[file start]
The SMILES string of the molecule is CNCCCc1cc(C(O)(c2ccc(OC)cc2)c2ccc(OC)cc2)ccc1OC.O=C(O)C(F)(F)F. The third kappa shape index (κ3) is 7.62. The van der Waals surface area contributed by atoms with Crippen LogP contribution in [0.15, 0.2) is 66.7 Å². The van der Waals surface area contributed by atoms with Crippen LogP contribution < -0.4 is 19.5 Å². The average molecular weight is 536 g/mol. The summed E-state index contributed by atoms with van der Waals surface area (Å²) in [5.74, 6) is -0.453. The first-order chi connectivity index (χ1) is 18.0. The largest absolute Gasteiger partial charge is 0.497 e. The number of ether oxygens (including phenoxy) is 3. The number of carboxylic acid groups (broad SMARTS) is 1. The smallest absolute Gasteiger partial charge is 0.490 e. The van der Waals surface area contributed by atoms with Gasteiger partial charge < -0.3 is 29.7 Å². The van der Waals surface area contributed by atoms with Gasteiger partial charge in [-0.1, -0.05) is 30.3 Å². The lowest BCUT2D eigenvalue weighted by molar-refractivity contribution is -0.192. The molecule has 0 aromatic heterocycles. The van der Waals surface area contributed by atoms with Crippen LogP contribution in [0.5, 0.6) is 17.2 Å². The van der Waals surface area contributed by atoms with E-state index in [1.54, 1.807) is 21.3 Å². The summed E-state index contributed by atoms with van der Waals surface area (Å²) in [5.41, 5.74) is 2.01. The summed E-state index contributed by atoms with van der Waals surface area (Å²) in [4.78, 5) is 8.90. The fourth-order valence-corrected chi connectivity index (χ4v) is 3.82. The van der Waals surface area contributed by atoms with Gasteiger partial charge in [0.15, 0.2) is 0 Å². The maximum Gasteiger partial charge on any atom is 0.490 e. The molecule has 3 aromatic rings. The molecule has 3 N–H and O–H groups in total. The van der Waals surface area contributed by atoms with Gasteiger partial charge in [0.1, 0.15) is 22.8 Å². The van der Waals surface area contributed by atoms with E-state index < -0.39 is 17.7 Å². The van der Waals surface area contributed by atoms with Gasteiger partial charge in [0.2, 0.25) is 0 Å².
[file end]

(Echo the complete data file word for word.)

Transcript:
The SMILES string of the molecule is CNCCCc1cc(C(O)(c2ccc(OC)cc2)c2ccc(OC)cc2)ccc1OC.O=C(O)C(F)(F)F. The third kappa shape index (κ3) is 7.62. The van der Waals surface area contributed by atoms with Crippen LogP contribution in [0.15, 0.2) is 66.7 Å². The van der Waals surface area contributed by atoms with Crippen LogP contribution < -0.4 is 19.5 Å². The average molecular weight is 536 g/mol. The summed E-state index contributed by atoms with van der Waals surface area (Å²) in [5.74, 6) is -0.453. The first-order chi connectivity index (χ1) is 18.0. The largest absolute Gasteiger partial charge is 0.497 e. The number of ether oxygens (including phenoxy) is 3. The number of carboxylic acid groups (broad SMARTS) is 1. The smallest absolute Gasteiger partial charge is 0.490 e. The van der Waals surface area contributed by atoms with Gasteiger partial charge < -0.3 is 29.7 Å². The van der Waals surface area contributed by atoms with Gasteiger partial charge in [-0.1, -0.05) is 30.3 Å². The lowest BCUT2D eigenvalue weighted by molar-refractivity contribution is -0.192. The molecule has 0 aromatic heterocycles. The van der Waals surface area contributed by atoms with Crippen LogP contribution in [0.5, 0.6) is 17.2 Å². The van der Waals surface area contributed by atoms with E-state index in [1.54, 1.807) is 21.3 Å². The summed E-state index contributed by atoms with van der Waals surface area (Å²) in [5.41, 5.74) is 2.01. The summed E-state index contributed by atoms with van der Waals surface area (Å²) in [4.78, 5) is 8.90. The fourth-order valence-corrected chi connectivity index (χ4v) is 3.82. The van der Waals surface area contributed by atoms with Gasteiger partial charge in [0.15, 0.2) is 0 Å². The maximum Gasteiger partial charge on any atom is 0.490 e. The molecule has 3 aromatic rings. The molecule has 3 N–H and O–H groups in total. The van der Waals surface area contributed by atoms with Gasteiger partial charge in [0.1, 0.15) is 22.8 Å². The van der Waals surface area contributed by atoms with E-state index < -0.39 is 17.7 Å². The van der Waals surface area contributed by atoms with Gasteiger partial charge in [0.2, 0.25) is 0 Å².